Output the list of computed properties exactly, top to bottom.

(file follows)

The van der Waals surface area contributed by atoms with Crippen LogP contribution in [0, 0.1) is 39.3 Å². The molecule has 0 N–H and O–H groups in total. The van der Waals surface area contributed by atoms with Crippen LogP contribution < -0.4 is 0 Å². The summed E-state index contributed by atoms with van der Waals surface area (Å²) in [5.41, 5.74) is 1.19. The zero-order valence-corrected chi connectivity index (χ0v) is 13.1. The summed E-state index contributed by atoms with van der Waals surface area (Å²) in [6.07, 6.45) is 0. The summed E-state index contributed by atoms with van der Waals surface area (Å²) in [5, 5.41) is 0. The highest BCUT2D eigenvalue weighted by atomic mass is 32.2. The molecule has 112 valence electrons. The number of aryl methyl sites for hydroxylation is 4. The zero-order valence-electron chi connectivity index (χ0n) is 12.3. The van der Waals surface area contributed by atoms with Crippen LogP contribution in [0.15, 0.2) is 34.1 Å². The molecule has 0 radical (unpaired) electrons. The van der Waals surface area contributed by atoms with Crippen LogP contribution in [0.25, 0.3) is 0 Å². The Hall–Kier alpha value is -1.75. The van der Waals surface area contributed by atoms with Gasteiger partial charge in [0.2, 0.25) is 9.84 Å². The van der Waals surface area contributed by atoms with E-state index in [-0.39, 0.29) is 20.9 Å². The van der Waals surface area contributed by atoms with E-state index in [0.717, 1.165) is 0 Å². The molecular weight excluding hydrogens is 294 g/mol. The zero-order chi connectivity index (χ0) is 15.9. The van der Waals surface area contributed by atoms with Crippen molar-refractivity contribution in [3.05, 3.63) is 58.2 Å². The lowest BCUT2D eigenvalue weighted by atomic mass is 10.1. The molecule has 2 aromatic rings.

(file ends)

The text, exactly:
The van der Waals surface area contributed by atoms with Crippen LogP contribution in [0, 0.1) is 39.3 Å². The molecule has 0 N–H and O–H groups in total. The van der Waals surface area contributed by atoms with Crippen LogP contribution < -0.4 is 0 Å². The summed E-state index contributed by atoms with van der Waals surface area (Å²) in [5.41, 5.74) is 1.19. The zero-order valence-corrected chi connectivity index (χ0v) is 13.1. The summed E-state index contributed by atoms with van der Waals surface area (Å²) in [6.07, 6.45) is 0. The summed E-state index contributed by atoms with van der Waals surface area (Å²) in [5, 5.41) is 0. The highest BCUT2D eigenvalue weighted by atomic mass is 32.2. The molecule has 112 valence electrons. The number of aryl methyl sites for hydroxylation is 4. The zero-order valence-electron chi connectivity index (χ0n) is 12.3. The van der Waals surface area contributed by atoms with Crippen LogP contribution in [0.15, 0.2) is 34.1 Å². The molecule has 0 radical (unpaired) electrons. The van der Waals surface area contributed by atoms with Crippen LogP contribution in [0.25, 0.3) is 0 Å². The Hall–Kier alpha value is -1.75. The van der Waals surface area contributed by atoms with Gasteiger partial charge in [0.2, 0.25) is 9.84 Å². The van der Waals surface area contributed by atoms with E-state index in [-0.39, 0.29) is 20.9 Å². The van der Waals surface area contributed by atoms with E-state index in [0.717, 1.165) is 0 Å². The molecular weight excluding hydrogens is 294 g/mol. The zero-order chi connectivity index (χ0) is 15.9. The van der Waals surface area contributed by atoms with Crippen molar-refractivity contribution in [3.05, 3.63) is 58.2 Å². The lowest BCUT2D eigenvalue weighted by atomic mass is 10.1. The molecule has 2 aromatic rings.